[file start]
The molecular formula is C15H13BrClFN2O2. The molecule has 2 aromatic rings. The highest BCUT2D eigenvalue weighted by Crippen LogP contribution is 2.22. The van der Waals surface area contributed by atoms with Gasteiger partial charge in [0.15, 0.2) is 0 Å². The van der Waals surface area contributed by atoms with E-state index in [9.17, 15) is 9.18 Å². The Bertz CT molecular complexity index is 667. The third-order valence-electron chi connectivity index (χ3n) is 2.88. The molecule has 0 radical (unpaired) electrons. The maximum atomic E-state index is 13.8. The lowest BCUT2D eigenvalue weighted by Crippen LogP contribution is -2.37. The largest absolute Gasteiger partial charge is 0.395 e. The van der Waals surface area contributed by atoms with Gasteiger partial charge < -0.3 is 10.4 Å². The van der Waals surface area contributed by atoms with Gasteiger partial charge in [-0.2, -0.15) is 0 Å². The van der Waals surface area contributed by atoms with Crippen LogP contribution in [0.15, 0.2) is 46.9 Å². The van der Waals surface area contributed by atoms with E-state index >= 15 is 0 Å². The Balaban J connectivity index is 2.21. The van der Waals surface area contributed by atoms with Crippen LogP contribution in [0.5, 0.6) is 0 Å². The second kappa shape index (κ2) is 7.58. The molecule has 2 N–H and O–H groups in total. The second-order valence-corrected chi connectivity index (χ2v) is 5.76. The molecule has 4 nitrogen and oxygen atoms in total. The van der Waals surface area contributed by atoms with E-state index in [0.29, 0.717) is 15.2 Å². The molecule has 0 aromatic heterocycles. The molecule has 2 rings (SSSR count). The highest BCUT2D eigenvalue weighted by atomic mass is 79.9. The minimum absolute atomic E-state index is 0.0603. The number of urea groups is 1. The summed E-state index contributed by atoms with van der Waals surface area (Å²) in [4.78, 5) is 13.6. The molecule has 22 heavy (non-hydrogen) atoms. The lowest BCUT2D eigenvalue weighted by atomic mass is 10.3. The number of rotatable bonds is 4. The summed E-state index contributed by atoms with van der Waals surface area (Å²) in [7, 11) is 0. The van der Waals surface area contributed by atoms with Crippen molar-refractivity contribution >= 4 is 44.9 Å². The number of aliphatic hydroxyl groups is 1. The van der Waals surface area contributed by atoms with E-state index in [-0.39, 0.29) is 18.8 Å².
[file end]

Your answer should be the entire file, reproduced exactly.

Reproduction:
The molecular formula is C15H13BrClFN2O2. The molecule has 2 aromatic rings. The highest BCUT2D eigenvalue weighted by Crippen LogP contribution is 2.22. The van der Waals surface area contributed by atoms with Gasteiger partial charge in [0.15, 0.2) is 0 Å². The van der Waals surface area contributed by atoms with E-state index in [9.17, 15) is 9.18 Å². The Bertz CT molecular complexity index is 667. The third-order valence-electron chi connectivity index (χ3n) is 2.88. The molecule has 0 radical (unpaired) electrons. The maximum atomic E-state index is 13.8. The lowest BCUT2D eigenvalue weighted by Crippen LogP contribution is -2.37. The largest absolute Gasteiger partial charge is 0.395 e. The van der Waals surface area contributed by atoms with Gasteiger partial charge < -0.3 is 10.4 Å². The van der Waals surface area contributed by atoms with Gasteiger partial charge in [-0.2, -0.15) is 0 Å². The van der Waals surface area contributed by atoms with Crippen LogP contribution in [0.15, 0.2) is 46.9 Å². The van der Waals surface area contributed by atoms with E-state index >= 15 is 0 Å². The Balaban J connectivity index is 2.21. The van der Waals surface area contributed by atoms with Crippen LogP contribution in [0.5, 0.6) is 0 Å². The second kappa shape index (κ2) is 7.58. The molecule has 2 N–H and O–H groups in total. The second-order valence-corrected chi connectivity index (χ2v) is 5.76. The molecule has 4 nitrogen and oxygen atoms in total. The van der Waals surface area contributed by atoms with E-state index in [0.29, 0.717) is 15.2 Å². The molecule has 0 aromatic heterocycles. The molecule has 2 rings (SSSR count). The highest BCUT2D eigenvalue weighted by atomic mass is 79.9. The minimum absolute atomic E-state index is 0.0603. The number of urea groups is 1. The summed E-state index contributed by atoms with van der Waals surface area (Å²) in [4.78, 5) is 13.6. The molecule has 22 heavy (non-hydrogen) atoms. The lowest BCUT2D eigenvalue weighted by atomic mass is 10.3. The number of rotatable bonds is 4. The summed E-state index contributed by atoms with van der Waals surface area (Å²) in [7, 11) is 0. The van der Waals surface area contributed by atoms with Crippen molar-refractivity contribution >= 4 is 44.9 Å². The number of aliphatic hydroxyl groups is 1. The van der Waals surface area contributed by atoms with E-state index in [-0.39, 0.29) is 18.8 Å².